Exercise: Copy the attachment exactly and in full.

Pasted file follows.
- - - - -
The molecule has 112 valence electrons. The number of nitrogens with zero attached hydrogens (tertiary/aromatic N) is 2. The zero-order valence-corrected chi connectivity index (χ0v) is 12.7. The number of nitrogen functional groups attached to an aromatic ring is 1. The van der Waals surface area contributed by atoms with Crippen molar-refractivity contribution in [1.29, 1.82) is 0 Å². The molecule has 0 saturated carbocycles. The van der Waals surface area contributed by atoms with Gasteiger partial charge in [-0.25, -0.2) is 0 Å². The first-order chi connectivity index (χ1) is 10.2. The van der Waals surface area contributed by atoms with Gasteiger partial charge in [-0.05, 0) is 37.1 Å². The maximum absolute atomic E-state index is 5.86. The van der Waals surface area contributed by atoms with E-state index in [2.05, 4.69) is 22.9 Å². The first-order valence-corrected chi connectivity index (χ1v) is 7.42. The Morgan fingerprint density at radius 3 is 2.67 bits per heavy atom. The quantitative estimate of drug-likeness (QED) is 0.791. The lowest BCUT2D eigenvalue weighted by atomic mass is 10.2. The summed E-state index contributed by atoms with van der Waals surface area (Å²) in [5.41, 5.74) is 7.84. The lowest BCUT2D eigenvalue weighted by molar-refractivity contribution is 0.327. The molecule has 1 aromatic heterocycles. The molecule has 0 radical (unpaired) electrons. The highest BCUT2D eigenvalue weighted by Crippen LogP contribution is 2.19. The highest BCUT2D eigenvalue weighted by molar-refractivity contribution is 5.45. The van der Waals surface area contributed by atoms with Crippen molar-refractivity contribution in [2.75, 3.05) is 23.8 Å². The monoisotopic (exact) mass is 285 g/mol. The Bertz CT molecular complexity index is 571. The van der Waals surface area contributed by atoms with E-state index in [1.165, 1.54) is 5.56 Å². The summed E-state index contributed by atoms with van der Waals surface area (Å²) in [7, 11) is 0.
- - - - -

The molecule has 112 valence electrons. The number of nitrogens with zero attached hydrogens (tertiary/aromatic N) is 2. The zero-order valence-corrected chi connectivity index (χ0v) is 12.7. The number of nitrogen functional groups attached to an aromatic ring is 1. The van der Waals surface area contributed by atoms with Crippen molar-refractivity contribution in [1.29, 1.82) is 0 Å². The molecule has 0 saturated carbocycles. The van der Waals surface area contributed by atoms with Gasteiger partial charge in [-0.25, -0.2) is 0 Å². The first-order chi connectivity index (χ1) is 10.2. The van der Waals surface area contributed by atoms with Gasteiger partial charge in [-0.05, 0) is 37.1 Å². The maximum absolute atomic E-state index is 5.86. The van der Waals surface area contributed by atoms with E-state index in [2.05, 4.69) is 22.9 Å². The first-order valence-corrected chi connectivity index (χ1v) is 7.42. The Morgan fingerprint density at radius 3 is 2.67 bits per heavy atom. The quantitative estimate of drug-likeness (QED) is 0.791. The lowest BCUT2D eigenvalue weighted by atomic mass is 10.2. The summed E-state index contributed by atoms with van der Waals surface area (Å²) in [5.41, 5.74) is 7.84. The lowest BCUT2D eigenvalue weighted by molar-refractivity contribution is 0.327. The molecule has 1 aromatic heterocycles. The molecule has 0 radical (unpaired) electrons. The highest BCUT2D eigenvalue weighted by Crippen LogP contribution is 2.19. The highest BCUT2D eigenvalue weighted by molar-refractivity contribution is 5.45. The van der Waals surface area contributed by atoms with Crippen molar-refractivity contribution in [2.75, 3.05) is 23.8 Å². The monoisotopic (exact) mass is 285 g/mol. The Bertz CT molecular complexity index is 571. The van der Waals surface area contributed by atoms with E-state index in [1.165, 1.54) is 5.56 Å². The summed E-state index contributed by atoms with van der Waals surface area (Å²) in [7, 11) is 0.